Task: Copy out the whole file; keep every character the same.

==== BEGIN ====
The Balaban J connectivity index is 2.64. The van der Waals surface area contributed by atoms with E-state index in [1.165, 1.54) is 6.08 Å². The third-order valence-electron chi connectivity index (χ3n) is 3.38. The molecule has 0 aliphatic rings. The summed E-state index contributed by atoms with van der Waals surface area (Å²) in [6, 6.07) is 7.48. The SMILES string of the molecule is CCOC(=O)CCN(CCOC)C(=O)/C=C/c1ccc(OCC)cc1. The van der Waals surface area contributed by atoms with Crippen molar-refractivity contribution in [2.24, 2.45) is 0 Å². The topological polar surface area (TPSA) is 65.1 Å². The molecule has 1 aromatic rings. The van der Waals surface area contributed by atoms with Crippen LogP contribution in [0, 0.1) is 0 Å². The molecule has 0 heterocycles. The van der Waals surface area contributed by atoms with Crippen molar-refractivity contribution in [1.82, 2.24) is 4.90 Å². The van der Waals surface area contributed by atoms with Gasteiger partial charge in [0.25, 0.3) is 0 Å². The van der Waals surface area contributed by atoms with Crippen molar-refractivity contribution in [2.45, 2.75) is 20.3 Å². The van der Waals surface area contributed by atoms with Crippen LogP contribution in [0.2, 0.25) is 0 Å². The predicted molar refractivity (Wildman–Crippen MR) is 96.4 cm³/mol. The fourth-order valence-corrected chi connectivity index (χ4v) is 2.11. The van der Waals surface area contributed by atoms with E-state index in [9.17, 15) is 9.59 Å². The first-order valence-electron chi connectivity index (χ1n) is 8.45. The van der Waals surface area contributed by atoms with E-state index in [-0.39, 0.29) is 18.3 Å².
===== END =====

The Balaban J connectivity index is 2.64. The van der Waals surface area contributed by atoms with E-state index in [1.165, 1.54) is 6.08 Å². The third-order valence-electron chi connectivity index (χ3n) is 3.38. The molecule has 0 aliphatic rings. The summed E-state index contributed by atoms with van der Waals surface area (Å²) in [6, 6.07) is 7.48. The SMILES string of the molecule is CCOC(=O)CCN(CCOC)C(=O)/C=C/c1ccc(OCC)cc1. The van der Waals surface area contributed by atoms with Crippen molar-refractivity contribution in [2.24, 2.45) is 0 Å². The topological polar surface area (TPSA) is 65.1 Å². The molecule has 1 aromatic rings. The van der Waals surface area contributed by atoms with Crippen LogP contribution in [0, 0.1) is 0 Å². The molecule has 0 heterocycles. The van der Waals surface area contributed by atoms with Crippen molar-refractivity contribution in [1.82, 2.24) is 4.90 Å². The van der Waals surface area contributed by atoms with Gasteiger partial charge in [0.25, 0.3) is 0 Å². The van der Waals surface area contributed by atoms with Crippen molar-refractivity contribution in [2.45, 2.75) is 20.3 Å². The van der Waals surface area contributed by atoms with Crippen LogP contribution in [0.2, 0.25) is 0 Å². The predicted molar refractivity (Wildman–Crippen MR) is 96.4 cm³/mol. The fourth-order valence-corrected chi connectivity index (χ4v) is 2.11. The van der Waals surface area contributed by atoms with E-state index in [9.17, 15) is 9.59 Å². The first-order valence-electron chi connectivity index (χ1n) is 8.45. The van der Waals surface area contributed by atoms with E-state index in [-0.39, 0.29) is 18.3 Å².